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Fifty medications didn’t work because I’m really a reincarnated Russian blacksmith?

Infinite
(2021)

(SPOILERS) It’s as if Mark Wahlberg, his lined visage increasingly resembling a perplexed potato, learned nothing from the blank ignominy of his “performances” in previous big-budget sci-fi spectacles Planet of the Apes and, er, Max Payne. And maybe include The Happening in that too (Transformers doesn’t count, since even all-round reprobate Shia La Boeuf made no visible dent on their appeal either way). As such, pairing him with the blandest of journeyman action directors on Infinite was never going to seem like a sterling idea, particularly with a concept so far removed from of either’s wheelhouse.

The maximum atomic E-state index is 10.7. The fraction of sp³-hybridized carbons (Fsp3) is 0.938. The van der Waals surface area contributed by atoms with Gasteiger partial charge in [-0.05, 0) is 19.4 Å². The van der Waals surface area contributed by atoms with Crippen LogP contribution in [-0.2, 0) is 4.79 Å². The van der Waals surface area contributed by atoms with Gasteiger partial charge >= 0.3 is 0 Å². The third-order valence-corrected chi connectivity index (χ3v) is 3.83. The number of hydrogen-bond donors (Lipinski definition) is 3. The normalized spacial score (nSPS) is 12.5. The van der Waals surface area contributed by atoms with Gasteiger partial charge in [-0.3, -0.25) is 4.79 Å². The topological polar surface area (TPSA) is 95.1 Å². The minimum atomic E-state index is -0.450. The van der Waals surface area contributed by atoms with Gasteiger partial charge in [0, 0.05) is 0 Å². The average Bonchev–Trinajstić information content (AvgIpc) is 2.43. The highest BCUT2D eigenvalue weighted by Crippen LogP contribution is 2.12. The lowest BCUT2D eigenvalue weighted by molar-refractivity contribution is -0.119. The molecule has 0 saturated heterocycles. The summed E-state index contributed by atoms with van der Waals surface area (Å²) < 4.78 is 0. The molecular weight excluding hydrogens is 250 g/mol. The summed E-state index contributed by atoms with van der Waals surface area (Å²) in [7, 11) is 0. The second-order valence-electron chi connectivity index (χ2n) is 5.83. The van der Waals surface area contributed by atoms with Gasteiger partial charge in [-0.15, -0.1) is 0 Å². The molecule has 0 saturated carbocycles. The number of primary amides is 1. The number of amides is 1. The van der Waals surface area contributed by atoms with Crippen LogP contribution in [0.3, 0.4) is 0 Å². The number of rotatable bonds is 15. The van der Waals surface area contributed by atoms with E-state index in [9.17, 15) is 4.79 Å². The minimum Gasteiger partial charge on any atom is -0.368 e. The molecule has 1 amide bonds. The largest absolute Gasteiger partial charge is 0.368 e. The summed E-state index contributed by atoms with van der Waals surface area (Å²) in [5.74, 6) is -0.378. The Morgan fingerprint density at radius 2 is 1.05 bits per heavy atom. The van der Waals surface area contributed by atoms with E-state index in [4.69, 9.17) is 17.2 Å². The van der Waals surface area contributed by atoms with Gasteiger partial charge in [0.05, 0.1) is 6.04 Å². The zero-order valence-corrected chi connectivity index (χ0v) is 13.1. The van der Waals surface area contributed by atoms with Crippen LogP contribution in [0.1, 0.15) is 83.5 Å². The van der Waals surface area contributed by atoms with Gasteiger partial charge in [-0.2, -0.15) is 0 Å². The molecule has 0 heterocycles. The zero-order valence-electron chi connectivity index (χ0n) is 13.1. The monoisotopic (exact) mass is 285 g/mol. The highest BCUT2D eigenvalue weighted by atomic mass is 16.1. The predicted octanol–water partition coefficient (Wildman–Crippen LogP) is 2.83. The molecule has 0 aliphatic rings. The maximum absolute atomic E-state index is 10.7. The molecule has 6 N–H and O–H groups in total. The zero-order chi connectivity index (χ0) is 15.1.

Occasionally, Wahlberg has justified his movie career; he’s one of those actors who can be surprisingly effective cast well, often in supporting turns (The Departed) or opposite an effective co-star (2 Guns). But ask him to service traditional star headline parts and you’re left scratching your head at whoever thought this was a good idea.

Occasionally, Antoine Fuqua has also justified his A/B-negative-ish directorial status, although I think even his much-feted Training Day would have been considerably improved by someone with a little more aptitude for character. Several of his pictures – Olympus Has Fallen, the first The Equalizer – have displayed a decent B-movie hack diligence, but others have left him entirely adrift (Tears of the Sun, King Arthur, Southpaw), and I shudder to think how undeservingly lauded his forthcoming Will Smith slavery drama Emancipation is sure to be.